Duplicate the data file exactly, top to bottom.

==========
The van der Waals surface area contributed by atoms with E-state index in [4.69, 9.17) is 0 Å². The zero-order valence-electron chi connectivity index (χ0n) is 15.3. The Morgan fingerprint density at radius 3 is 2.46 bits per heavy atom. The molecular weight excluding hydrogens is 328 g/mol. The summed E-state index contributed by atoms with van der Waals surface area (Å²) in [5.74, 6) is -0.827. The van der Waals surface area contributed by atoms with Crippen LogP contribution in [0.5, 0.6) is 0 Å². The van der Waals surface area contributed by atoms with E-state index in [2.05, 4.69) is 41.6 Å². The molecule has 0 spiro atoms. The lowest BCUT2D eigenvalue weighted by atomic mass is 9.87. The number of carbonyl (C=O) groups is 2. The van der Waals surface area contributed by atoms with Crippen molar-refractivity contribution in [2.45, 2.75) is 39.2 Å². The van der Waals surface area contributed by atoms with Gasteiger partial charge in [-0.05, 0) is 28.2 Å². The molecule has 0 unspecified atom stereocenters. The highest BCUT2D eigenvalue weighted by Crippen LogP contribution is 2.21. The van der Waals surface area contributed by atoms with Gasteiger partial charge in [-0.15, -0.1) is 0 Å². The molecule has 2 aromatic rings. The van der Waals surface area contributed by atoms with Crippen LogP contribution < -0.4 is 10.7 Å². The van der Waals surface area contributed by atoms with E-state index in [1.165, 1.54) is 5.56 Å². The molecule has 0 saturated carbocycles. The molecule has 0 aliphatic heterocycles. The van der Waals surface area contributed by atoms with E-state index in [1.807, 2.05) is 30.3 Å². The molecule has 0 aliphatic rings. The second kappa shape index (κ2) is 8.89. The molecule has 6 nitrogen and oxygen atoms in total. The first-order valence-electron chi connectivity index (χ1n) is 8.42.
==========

The van der Waals surface area contributed by atoms with E-state index in [4.69, 9.17) is 0 Å². The zero-order valence-electron chi connectivity index (χ0n) is 15.3. The Morgan fingerprint density at radius 3 is 2.46 bits per heavy atom. The molecular weight excluding hydrogens is 328 g/mol. The summed E-state index contributed by atoms with van der Waals surface area (Å²) in [5.74, 6) is -0.827. The van der Waals surface area contributed by atoms with Crippen LogP contribution in [0.5, 0.6) is 0 Å². The van der Waals surface area contributed by atoms with E-state index in [2.05, 4.69) is 41.6 Å². The molecule has 0 spiro atoms. The lowest BCUT2D eigenvalue weighted by atomic mass is 9.87. The number of carbonyl (C=O) groups is 2. The van der Waals surface area contributed by atoms with Crippen molar-refractivity contribution in [2.45, 2.75) is 39.2 Å². The van der Waals surface area contributed by atoms with Gasteiger partial charge in [-0.05, 0) is 28.2 Å². The molecule has 0 unspecified atom stereocenters. The highest BCUT2D eigenvalue weighted by Crippen LogP contribution is 2.21. The van der Waals surface area contributed by atoms with Gasteiger partial charge in [-0.15, -0.1) is 0 Å². The molecule has 2 aromatic rings. The van der Waals surface area contributed by atoms with Crippen LogP contribution < -0.4 is 10.7 Å². The van der Waals surface area contributed by atoms with E-state index in [1.165, 1.54) is 5.56 Å². The molecule has 0 saturated carbocycles. The molecule has 0 aliphatic heterocycles. The van der Waals surface area contributed by atoms with E-state index in [1.807, 2.05) is 30.3 Å². The molecule has 0 aliphatic rings. The second kappa shape index (κ2) is 8.89. The molecule has 6 nitrogen and oxygen atoms in total. The first-order valence-electron chi connectivity index (χ1n) is 8.42.